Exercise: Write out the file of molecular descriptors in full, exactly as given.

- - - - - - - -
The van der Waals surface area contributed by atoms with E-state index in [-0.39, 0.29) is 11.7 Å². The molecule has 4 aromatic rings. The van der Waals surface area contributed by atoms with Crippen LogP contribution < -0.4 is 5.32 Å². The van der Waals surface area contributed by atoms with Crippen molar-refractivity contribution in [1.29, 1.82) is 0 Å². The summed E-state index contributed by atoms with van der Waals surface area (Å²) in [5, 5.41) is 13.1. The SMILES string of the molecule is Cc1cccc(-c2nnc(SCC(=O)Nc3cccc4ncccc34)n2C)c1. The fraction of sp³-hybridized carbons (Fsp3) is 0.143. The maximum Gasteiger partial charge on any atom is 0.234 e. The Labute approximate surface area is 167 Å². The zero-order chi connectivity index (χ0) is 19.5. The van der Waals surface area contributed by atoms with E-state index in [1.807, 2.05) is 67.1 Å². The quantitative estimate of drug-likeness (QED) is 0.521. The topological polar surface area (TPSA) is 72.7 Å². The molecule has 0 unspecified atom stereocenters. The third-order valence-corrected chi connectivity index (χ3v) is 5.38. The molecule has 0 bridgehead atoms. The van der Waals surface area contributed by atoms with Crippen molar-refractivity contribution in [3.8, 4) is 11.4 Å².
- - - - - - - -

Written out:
The van der Waals surface area contributed by atoms with E-state index in [-0.39, 0.29) is 11.7 Å². The molecule has 4 aromatic rings. The van der Waals surface area contributed by atoms with Crippen LogP contribution < -0.4 is 5.32 Å². The van der Waals surface area contributed by atoms with Crippen molar-refractivity contribution in [1.29, 1.82) is 0 Å². The summed E-state index contributed by atoms with van der Waals surface area (Å²) in [5, 5.41) is 13.1. The SMILES string of the molecule is Cc1cccc(-c2nnc(SCC(=O)Nc3cccc4ncccc34)n2C)c1. The fraction of sp³-hybridized carbons (Fsp3) is 0.143. The maximum Gasteiger partial charge on any atom is 0.234 e. The Labute approximate surface area is 167 Å². The zero-order chi connectivity index (χ0) is 19.5. The van der Waals surface area contributed by atoms with E-state index in [1.807, 2.05) is 67.1 Å². The quantitative estimate of drug-likeness (QED) is 0.521. The topological polar surface area (TPSA) is 72.7 Å². The molecule has 0 unspecified atom stereocenters. The third-order valence-corrected chi connectivity index (χ3v) is 5.38. The molecule has 0 bridgehead atoms. The van der Waals surface area contributed by atoms with Crippen molar-refractivity contribution in [3.8, 4) is 11.4 Å².